Poppy princesses…May 19, 2010
From my perch on the stone wall, I watch the girls pick poppy’s with their Mamie. The girls are not looking, however, for the open flowers. They are on the hunt for the unopened bud. Mamie has taught them how to make poppy princesses and they are determined to make a whole kingdom of these delicate ladies.
This is how it’s done: pick the unopened poppy buds. They are oblong in shape and have a fuzzy, rough texture. You snip them below the bud leaving a small part of the stem attached. Then you open the nodule to reveal the red petals all crinkled and delicate like a lady’s crinoline dress. The head is made from the poppy’s center after it has lost it’s petals or as the girls prefer- you pick a poppy and de-petal it. The center is then stuck on the bit of stem to form the head.
The poppy’s, or Coquelicot, line the fields and the sides of most roads each spring, sprouting up like the dandelions in the backyards of Pittsburgh. This year, our fields are barer than usual maybe due to the cold and rain of the last few weeks. It’s only been a day or so since I noticed fields of poppy’s while driving.
This delicate little flower that I’ve always admired is the symbol of both sleep and death; sleep because of the opium extracted from it and death because of its blood red color. The corn poppy is the most common in France and is considered a badge of war as it is most abundant in fields of distressed soil. It was the only plant life to grow in the shell shocked northern fields during World War I. I picked my first French Poppy in front of Mt. St. Michel 18 years ago on my first visit to France and I still have it pressed between the pages of the photo album.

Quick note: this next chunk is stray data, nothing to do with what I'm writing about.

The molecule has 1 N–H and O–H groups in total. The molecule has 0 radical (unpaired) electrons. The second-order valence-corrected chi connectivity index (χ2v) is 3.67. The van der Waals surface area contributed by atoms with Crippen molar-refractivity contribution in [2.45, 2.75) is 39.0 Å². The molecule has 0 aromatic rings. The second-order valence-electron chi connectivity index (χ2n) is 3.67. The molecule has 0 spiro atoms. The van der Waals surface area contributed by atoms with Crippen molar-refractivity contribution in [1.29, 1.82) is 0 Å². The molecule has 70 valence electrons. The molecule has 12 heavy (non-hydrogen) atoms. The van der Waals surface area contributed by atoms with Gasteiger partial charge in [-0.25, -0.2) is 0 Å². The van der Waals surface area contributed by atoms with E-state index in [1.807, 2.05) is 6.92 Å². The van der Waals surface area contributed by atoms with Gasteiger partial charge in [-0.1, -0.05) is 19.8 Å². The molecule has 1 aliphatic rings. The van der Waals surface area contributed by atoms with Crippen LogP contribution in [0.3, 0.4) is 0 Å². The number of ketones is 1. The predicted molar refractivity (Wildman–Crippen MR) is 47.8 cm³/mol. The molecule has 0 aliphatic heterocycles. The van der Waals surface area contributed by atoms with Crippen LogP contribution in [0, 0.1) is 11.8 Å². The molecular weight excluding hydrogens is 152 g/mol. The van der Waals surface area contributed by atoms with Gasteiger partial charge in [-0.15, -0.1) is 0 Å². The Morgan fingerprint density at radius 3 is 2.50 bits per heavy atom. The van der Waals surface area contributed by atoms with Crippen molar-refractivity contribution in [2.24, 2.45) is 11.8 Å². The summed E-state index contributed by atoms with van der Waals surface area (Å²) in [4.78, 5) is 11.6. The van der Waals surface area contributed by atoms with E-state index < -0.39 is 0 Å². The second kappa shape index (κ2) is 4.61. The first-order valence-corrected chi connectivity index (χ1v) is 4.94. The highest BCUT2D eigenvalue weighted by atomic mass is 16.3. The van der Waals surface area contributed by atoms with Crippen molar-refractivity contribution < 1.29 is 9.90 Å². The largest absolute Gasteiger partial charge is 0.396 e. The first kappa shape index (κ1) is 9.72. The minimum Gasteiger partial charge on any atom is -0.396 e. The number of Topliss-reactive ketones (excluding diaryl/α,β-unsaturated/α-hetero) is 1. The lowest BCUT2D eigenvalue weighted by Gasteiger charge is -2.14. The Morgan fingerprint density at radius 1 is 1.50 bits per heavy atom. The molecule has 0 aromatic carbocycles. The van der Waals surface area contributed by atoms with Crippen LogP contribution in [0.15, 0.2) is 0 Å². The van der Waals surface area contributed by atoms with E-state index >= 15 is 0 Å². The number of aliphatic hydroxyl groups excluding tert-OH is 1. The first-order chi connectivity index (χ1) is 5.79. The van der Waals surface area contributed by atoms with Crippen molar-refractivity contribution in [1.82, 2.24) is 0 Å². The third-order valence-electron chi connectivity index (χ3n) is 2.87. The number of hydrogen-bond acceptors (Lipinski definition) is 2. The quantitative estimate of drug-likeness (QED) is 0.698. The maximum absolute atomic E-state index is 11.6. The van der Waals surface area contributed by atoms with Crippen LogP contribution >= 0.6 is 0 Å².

A ‘discussion’ is taking place near the ‘castle’ or swing set as to which poppy princess should become the queen. The search is on as it has been decided that the queen should be made from the rare pink poppy. This ought to keep them busy for the next hour.